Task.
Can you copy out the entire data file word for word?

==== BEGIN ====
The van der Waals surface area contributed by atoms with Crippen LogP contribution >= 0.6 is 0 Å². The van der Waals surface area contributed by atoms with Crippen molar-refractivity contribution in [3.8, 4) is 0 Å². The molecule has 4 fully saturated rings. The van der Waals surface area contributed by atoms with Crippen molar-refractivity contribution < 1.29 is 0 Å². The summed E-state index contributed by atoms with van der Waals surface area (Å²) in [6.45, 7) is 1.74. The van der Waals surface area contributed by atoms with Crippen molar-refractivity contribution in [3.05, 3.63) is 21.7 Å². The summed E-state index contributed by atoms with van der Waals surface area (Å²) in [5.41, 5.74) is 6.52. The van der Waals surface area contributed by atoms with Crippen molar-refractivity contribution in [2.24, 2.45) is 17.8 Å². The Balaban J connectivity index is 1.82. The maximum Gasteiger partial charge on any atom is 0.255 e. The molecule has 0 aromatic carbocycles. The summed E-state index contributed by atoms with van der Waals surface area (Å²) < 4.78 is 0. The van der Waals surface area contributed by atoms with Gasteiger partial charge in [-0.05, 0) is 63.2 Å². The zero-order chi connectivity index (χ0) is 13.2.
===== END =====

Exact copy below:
The van der Waals surface area contributed by atoms with Crippen LogP contribution >= 0.6 is 0 Å². The van der Waals surface area contributed by atoms with Crippen molar-refractivity contribution in [3.8, 4) is 0 Å². The molecule has 4 fully saturated rings. The van der Waals surface area contributed by atoms with Crippen molar-refractivity contribution < 1.29 is 0 Å². The summed E-state index contributed by atoms with van der Waals surface area (Å²) in [6.45, 7) is 1.74. The van der Waals surface area contributed by atoms with Crippen molar-refractivity contribution in [3.05, 3.63) is 21.7 Å². The summed E-state index contributed by atoms with van der Waals surface area (Å²) in [5.41, 5.74) is 6.52. The van der Waals surface area contributed by atoms with Crippen molar-refractivity contribution in [2.24, 2.45) is 17.8 Å². The Balaban J connectivity index is 1.82. The maximum Gasteiger partial charge on any atom is 0.255 e. The molecule has 0 aromatic carbocycles. The summed E-state index contributed by atoms with van der Waals surface area (Å²) < 4.78 is 0. The van der Waals surface area contributed by atoms with Gasteiger partial charge in [-0.05, 0) is 63.2 Å². The zero-order chi connectivity index (χ0) is 13.2.